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Author Notes:

Corresponding Author: Scott R. Lambert, M.D., Emory Eye Center, 1365-B Clifton Rd, Atlanta, GA 30322, slamber@emory.edu, Phone: 404-778-4417, Fax: 404-778-5203.

Subjects:

Research Funding:

Supported by National Institutes of Health Grants U10 EY13272 and U10 EY013287 and in part by NIH Departmental Core Grant EY06360 and Research to Prevent Blindness, Inc, New York, New York.

Keywords:

  • Life Sciences & Biomedicine
  • Ophthalmology
  • Pediatrics
  • RANDOMIZED CLINICAL-TRIAL
  • CATARACT-SURGERY
  • MONOCULAR APHAKIA
  • ADVERSE EVENTS
  • CONTACT-LENS
  • GLAUCOMA
  • AGE

The Infant Aphakia Treatment Study: Further on intra- and postoperative complications in the intraocular lens group

Tools:

Journal Title:

Journal of AAPOS

Volume:

Volume 19, Number 2

Publisher:

, Pages 101-103

Type of Work:

Article | Post-print: After Peer Review

Abstract:

The Infant Aphakia Treatment Study (IATS) did not find a significant difference in visual acuity for infants with a unilateral congenital cataract <7 months of age who were corrected with a contact lens compared to an intraocular lens (IOL) after cataract surgery. However, there were significantly more intraoperative and postoperative adverse events and additional intraocular surgeries in the IOL group compared to the contact lens group. This outcome prompted the recommendation that IOL implantation be limited to infants at risk of experiencing “significant periods of uncorrected aphakia” if an IOL was not implanted. Some pediatric cataract surgeons have speculated that if the IATS protocol had been designed differently or if more experienced surgeons had performed the cataract surgeries that the high rate of adverse events in the IOL group would have been averted. Some of these critiques have been published as letters-to-the editor and others have been raised in forums, both public and private.3 In this report, we address these issues and, in some areas, we provide additional outcome data from the IATS to help clarify areas where there may have been misunderstandings.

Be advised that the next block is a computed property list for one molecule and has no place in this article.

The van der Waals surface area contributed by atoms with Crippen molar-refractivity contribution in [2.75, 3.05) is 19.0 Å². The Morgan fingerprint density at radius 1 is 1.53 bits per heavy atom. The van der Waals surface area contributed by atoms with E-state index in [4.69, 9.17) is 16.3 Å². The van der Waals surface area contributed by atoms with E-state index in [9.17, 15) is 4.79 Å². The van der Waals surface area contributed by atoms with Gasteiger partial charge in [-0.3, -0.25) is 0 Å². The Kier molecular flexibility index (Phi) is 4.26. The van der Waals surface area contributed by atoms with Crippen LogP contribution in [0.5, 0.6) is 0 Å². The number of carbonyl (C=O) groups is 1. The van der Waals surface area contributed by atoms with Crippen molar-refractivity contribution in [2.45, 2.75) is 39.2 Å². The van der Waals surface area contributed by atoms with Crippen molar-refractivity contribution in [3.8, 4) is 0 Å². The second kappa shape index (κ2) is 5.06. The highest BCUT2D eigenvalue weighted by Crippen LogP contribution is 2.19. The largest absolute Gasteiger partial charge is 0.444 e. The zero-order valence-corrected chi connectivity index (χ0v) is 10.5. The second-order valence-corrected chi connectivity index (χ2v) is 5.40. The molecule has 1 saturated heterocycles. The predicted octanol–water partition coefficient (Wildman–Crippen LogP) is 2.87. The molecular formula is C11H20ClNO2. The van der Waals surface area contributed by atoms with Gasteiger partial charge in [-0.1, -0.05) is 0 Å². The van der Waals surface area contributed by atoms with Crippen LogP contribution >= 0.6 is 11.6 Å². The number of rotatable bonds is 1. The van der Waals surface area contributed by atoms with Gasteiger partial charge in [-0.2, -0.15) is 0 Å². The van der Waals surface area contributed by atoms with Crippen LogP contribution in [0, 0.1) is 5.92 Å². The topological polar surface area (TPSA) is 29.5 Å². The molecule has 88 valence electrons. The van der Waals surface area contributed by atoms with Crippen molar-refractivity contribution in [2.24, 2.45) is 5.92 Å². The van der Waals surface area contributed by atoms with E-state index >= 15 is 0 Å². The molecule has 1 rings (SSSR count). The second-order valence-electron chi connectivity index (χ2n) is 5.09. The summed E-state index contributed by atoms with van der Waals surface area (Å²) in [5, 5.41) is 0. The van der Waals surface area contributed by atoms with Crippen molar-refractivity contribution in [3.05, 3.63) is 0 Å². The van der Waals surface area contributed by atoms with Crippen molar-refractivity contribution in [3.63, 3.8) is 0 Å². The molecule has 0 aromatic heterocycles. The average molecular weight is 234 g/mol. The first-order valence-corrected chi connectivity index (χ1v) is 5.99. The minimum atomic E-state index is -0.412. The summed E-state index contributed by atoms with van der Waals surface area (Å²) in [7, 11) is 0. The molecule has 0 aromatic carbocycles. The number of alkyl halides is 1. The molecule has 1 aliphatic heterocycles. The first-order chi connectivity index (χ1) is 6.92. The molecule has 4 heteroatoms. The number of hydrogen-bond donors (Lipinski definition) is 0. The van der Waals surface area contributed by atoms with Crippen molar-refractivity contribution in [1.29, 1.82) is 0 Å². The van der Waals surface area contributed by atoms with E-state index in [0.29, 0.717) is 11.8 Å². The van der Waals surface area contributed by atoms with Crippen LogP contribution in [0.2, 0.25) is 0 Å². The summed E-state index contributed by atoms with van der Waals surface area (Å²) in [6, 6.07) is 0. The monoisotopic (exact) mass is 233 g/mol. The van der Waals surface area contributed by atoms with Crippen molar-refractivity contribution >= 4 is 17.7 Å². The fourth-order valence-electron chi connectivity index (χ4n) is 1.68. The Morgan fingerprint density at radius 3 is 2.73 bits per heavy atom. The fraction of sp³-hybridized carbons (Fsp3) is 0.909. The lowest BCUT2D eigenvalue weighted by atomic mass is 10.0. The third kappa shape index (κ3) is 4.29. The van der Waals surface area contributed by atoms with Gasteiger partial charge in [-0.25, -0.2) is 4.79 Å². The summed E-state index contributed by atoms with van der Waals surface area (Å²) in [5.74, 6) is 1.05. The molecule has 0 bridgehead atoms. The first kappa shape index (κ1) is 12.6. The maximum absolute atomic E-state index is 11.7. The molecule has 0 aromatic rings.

Copyright information:

© 2015 American Association for Pediatric Ophthalmology and Strabismus. Published by Mosby, Inc.

This is an Open Access work distributed under the terms of the Creative Commons Attribution-NonCommercial-NoDerivatives 4.0 International License (http://creativecommons.org/licenses/by-nc-nd/4.0/).

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